The biggest difference between selling “things” and intangible services is the pivotal role of trust. Intangible service providers believe a few myths, and those myths seriously get in the way of developing business. Even more importantly, they keep providers from fully serving their clients—despite their best intentions.
Myth 1: It’s About Winning
Thinking in terms of “winning” leads insidiously to thinking in terms of winners and losers. Few providers consciously want to “beat” their clients—but they end up behaving that way! They talk about “share of wallet,” about bargaining or negotiating with their clients, about “controlling the agenda,” and about “managing expectations.” Each of these frames of reference sound innocent enough, but they rapidly degrade into a competitive perspective.
When it comes to selling intangible services, those insights pale before one other:
Do the Right Thing for the Client
Choose your mantra and repeat frequently:
- “The only win worth winning is win-win”
- “The only way I win is if my client wins”
- “Winning a win-lose proposition is losing”
- “I will always and only do well by doing good”
- “If I focus on helping my client, it will always eventually pay off for us both.”
Myth 2: Clients Know What They Want
They don’t. Particularly when they insist they do.
If clients knew what they wanted, they could (and they sometimes do) draft their own wills, design their own information systems, manage their own financial portfolios. But the daily stock-in-trade of an intangible services provider generally looks like a black art to the client. We all know the basics about cars and hamburgers, but not about probate or XTML or media buys.
Only the most self-confident clients admit that they themselves don’t fully understand the problem—which is precisely why they seek out experts. A well-defined problem makes the answer look easy. The real expertise and art lie in defining the problem.
Myth 3: Clients Mainly Want Experience and Credibility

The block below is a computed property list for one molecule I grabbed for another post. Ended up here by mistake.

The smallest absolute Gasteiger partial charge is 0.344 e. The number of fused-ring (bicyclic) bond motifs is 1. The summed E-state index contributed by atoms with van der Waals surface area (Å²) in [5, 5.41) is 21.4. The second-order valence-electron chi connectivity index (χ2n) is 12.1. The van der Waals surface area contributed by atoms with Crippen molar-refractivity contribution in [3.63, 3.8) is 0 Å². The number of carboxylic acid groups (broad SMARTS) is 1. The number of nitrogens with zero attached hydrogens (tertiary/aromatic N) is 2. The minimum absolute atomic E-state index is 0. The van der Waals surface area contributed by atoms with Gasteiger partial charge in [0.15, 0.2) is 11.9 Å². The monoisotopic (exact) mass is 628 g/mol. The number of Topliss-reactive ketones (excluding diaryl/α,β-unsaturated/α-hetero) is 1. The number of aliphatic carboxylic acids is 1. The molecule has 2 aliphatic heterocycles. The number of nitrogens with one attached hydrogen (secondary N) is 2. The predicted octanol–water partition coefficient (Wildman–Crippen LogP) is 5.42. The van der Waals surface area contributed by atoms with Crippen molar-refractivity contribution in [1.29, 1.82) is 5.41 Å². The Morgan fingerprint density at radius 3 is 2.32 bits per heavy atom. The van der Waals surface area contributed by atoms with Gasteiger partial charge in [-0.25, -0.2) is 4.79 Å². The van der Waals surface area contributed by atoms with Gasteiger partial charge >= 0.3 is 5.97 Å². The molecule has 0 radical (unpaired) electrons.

Most providers think that clients are focused on experience and credibility. No surprise there—most clients would say the same thing. But dig a little deeper.
Of course, clients use experience as a qualifier—to see who makes the short list to be invited in. They also use it as a justification to anyone who might question their choice. Clients also want to impress the provider with some level of knowledge, partly to guard against being taken advantage of. But those are all ways of narrowing the field or preventing harm. They don’t positively help assess trust.
Remember—clients don’t want to be experts in the provider’s field. If they did, they’d have gotten their own degree or certification. They also know they will need that expertise again in the future. What they would really love to have, if only they could be so fortunate, is confidence in an expert on whom they could then rely repeatedly. Clients don’t seek to trust their own expertise—they seek experts they can trust.
Clients’ main vehicle for assessing trust is your ability to address the issue facing them, head-on, with all its emotional complexities. The great news here is—you sell by doing. This is a samples business. You don’t sell intangibles by talking about them, but by demonstrating just what it feels like to work together.
The beauty of that is—it’s what you already do for a living anyway.
Myth 4: Being Right is Critical
Most intangible services providers think and behave as if having the right answer is the critical element to the sale. It isn’t. Having the right answer is not even a necessary condition for getting a sale; it is far from being a sufficient condition.
How many times have you known with great certainty that your proposed solution to a client was the best one—highest value, least expensive, easiest to implement, best in the long term, and so on—and yet had the client reject it? It is tempting to impugn the client’s intelligence when this happens; but it simply indicates that you did not earn the right to offer a solution.
This doesn’t mean you can stop working at being right, or that it’s easy. You can’t, and it’s not. Intangible services are complex, requiring great study and continued diligence to stay on top of. Unfortunately, if you work hard and stay on top of things, all you have earned is the right to earn the right to be trusted. Your hard work won’t sell itself, nor even differentiate you from the many others who have worked equally hard and are (nearly) as expert as you.
Myth 5: The Objective Is to Get the Sale
Revisit the mantras from Myth 1. The point is not to get the sale—the point is to help the client. If you help the client, you’ll probably get the sale. If you don’t get this sale, you’ll probably get the next one. If you don’t get that one, you’ll get another. If you don’t get that one, write it off, and return to step one—help the client. If you consistently do that, word will get around, because that kind of caring is rare, and highly prized by clients.
Adapted from “Ten Myths About Selling Intangible Services,” appearing on the Trusted Advisor Associates website, www.trustedadvisor.com. Charles H. Green is founder and CEO of Trusted Advisor Associates.